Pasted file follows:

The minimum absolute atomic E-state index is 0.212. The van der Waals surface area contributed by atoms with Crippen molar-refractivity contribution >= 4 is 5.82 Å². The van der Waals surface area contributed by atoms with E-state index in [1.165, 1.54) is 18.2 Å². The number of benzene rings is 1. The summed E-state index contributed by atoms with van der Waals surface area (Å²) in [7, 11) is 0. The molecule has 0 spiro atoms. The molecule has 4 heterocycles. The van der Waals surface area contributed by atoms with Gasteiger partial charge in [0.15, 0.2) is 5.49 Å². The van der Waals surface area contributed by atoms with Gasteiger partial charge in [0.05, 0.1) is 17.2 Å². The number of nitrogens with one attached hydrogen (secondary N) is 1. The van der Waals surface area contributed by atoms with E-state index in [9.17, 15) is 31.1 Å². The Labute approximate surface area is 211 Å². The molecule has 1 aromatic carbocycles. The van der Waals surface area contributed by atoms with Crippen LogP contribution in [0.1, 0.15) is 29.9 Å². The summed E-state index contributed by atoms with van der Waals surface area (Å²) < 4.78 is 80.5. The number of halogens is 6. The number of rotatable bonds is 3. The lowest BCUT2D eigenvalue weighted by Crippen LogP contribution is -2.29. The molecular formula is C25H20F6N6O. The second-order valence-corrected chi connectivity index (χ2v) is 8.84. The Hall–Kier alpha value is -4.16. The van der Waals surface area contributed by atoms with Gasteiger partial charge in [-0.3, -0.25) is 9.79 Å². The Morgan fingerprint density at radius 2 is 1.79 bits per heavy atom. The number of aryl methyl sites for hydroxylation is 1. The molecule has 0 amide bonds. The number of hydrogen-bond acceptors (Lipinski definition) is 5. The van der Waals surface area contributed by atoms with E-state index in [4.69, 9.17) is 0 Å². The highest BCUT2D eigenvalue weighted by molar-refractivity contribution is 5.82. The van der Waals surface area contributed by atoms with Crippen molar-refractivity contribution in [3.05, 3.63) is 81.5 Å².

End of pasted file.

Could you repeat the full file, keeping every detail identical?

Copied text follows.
The minimum absolute atomic E-state index is 0.212. The van der Waals surface area contributed by atoms with Crippen molar-refractivity contribution >= 4 is 5.82 Å². The van der Waals surface area contributed by atoms with E-state index in [1.165, 1.54) is 18.2 Å². The number of benzene rings is 1. The summed E-state index contributed by atoms with van der Waals surface area (Å²) in [7, 11) is 0. The molecule has 0 spiro atoms. The molecule has 4 heterocycles. The van der Waals surface area contributed by atoms with Gasteiger partial charge in [0.15, 0.2) is 5.49 Å². The van der Waals surface area contributed by atoms with Gasteiger partial charge in [0.05, 0.1) is 17.2 Å². The number of nitrogens with one attached hydrogen (secondary N) is 1. The van der Waals surface area contributed by atoms with E-state index in [9.17, 15) is 31.1 Å². The Labute approximate surface area is 211 Å². The molecule has 1 aromatic carbocycles. The van der Waals surface area contributed by atoms with Crippen LogP contribution in [0.1, 0.15) is 29.9 Å². The summed E-state index contributed by atoms with van der Waals surface area (Å²) < 4.78 is 80.5. The number of halogens is 6. The number of rotatable bonds is 3. The lowest BCUT2D eigenvalue weighted by Crippen LogP contribution is -2.29. The molecular formula is C25H20F6N6O. The second-order valence-corrected chi connectivity index (χ2v) is 8.84. The Hall–Kier alpha value is -4.16. The van der Waals surface area contributed by atoms with Gasteiger partial charge in [-0.3, -0.25) is 9.79 Å². The Morgan fingerprint density at radius 2 is 1.79 bits per heavy atom. The number of aryl methyl sites for hydroxylation is 1. The molecule has 0 amide bonds. The number of hydrogen-bond acceptors (Lipinski definition) is 5. The van der Waals surface area contributed by atoms with E-state index in [4.69, 9.17) is 0 Å². The highest BCUT2D eigenvalue weighted by molar-refractivity contribution is 5.82. The van der Waals surface area contributed by atoms with Crippen molar-refractivity contribution in [3.05, 3.63) is 81.5 Å².